From the FT:
Labour is more dependent on trade union funding than it has been for years after personal donations to the party in the first three months of this year collapsed to less than one tenth of their level for the same period of 2007.
In the wake of a series of funding scandals and the government’s political problems, only £203,869 was given by individual donors in the first quarter, compared to £2.23m for the first three months of last year.
The union contribution grew to 88 per cent of the total in the first quarter of 2008, compared with 52 per cent at the start of last year and just 30 per cent in early 2002, giving union leaders extra leverage in their discussions over the party’s next election manifesto. Union donations rarely account for such a high percentage of party funding save in the immediate run-up to a general election.
The unions are set to press for numerous concessions from the government during Labour’s national policy forum in July. These include a more progressive tax system, improved pension provision and the release of non-dangerous prisoners.
Labour is struggling in the opinion polls and suffered a defeat in this month’s local elections, where it came third behind the Liberal Democrats and lost the London mayoralty. Potential donors have also been put off by a series of funding scandals which have dogged the party.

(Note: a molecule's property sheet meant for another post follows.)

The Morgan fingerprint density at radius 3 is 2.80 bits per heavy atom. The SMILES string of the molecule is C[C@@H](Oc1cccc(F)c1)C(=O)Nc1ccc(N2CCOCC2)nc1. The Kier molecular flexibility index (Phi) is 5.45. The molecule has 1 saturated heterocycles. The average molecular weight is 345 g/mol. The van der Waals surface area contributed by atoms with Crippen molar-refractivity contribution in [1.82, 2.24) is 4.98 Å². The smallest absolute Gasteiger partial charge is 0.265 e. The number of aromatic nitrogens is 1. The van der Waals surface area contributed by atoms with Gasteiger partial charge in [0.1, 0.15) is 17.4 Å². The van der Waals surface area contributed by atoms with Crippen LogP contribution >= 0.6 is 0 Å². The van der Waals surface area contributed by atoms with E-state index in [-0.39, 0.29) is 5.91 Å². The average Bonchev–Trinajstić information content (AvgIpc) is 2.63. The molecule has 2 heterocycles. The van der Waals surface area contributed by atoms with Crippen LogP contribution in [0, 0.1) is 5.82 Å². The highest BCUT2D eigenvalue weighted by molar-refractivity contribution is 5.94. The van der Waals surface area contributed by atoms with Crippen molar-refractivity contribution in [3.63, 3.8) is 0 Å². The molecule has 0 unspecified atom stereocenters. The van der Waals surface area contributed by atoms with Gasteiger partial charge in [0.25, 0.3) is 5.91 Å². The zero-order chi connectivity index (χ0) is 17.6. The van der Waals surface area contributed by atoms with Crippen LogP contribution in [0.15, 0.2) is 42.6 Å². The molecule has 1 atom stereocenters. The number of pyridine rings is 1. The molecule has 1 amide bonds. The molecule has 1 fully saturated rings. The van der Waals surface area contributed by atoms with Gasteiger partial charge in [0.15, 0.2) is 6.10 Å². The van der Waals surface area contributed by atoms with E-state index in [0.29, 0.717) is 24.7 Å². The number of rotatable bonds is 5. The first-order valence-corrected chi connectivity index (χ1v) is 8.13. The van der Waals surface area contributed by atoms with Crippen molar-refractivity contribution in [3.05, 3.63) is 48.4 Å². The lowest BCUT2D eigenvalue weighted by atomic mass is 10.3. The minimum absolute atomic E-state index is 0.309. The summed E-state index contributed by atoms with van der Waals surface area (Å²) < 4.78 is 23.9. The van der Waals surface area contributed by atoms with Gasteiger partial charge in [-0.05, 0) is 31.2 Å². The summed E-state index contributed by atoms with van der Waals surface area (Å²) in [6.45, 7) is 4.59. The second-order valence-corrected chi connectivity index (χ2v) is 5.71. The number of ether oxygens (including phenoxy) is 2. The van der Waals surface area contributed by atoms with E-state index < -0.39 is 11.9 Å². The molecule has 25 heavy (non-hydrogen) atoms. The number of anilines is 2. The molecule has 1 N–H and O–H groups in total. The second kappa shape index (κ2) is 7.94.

The latest individual donation figures, published by the Electoral Commission on Thursday, represent a drop on the £601,391 raised in the fourth quarter of 2007, £2.87m from the third quarter (including £2m from Lord Sainsbury) and £1.49m from the second quarter.
As a result, Labour’s dependence on union support has became even more pronounced. It raised a total of £3m in the first quarter of this year, the bulk of which was from Unite, the super-union, and other unions including Unison, GMB, Usdaw, CWU and Ucatt.
The Conservatives once again raised more money than the party of government, filing £4.2m of donations to the Electoral Commission.
The gap between the two parties would look even larger if donations to Ken Livingstone’s unsuccessful mayoral campaign were not included in the Labour figures.
Labour, which was founded by the unions, has always depended on their financial contributions to some degree. But the relationship is now more important than ever as private and corporate donations to the party dry up. Companies gave £66,625 to Labour in the first quarter.
The party has £18m of debt, prompting speculation about its financial stability. Chief fund-raiser Jon Mendelsohn is in talks with the millionaires who controversially lent more than £10m in the run-up to the 2005 election to delay repayment.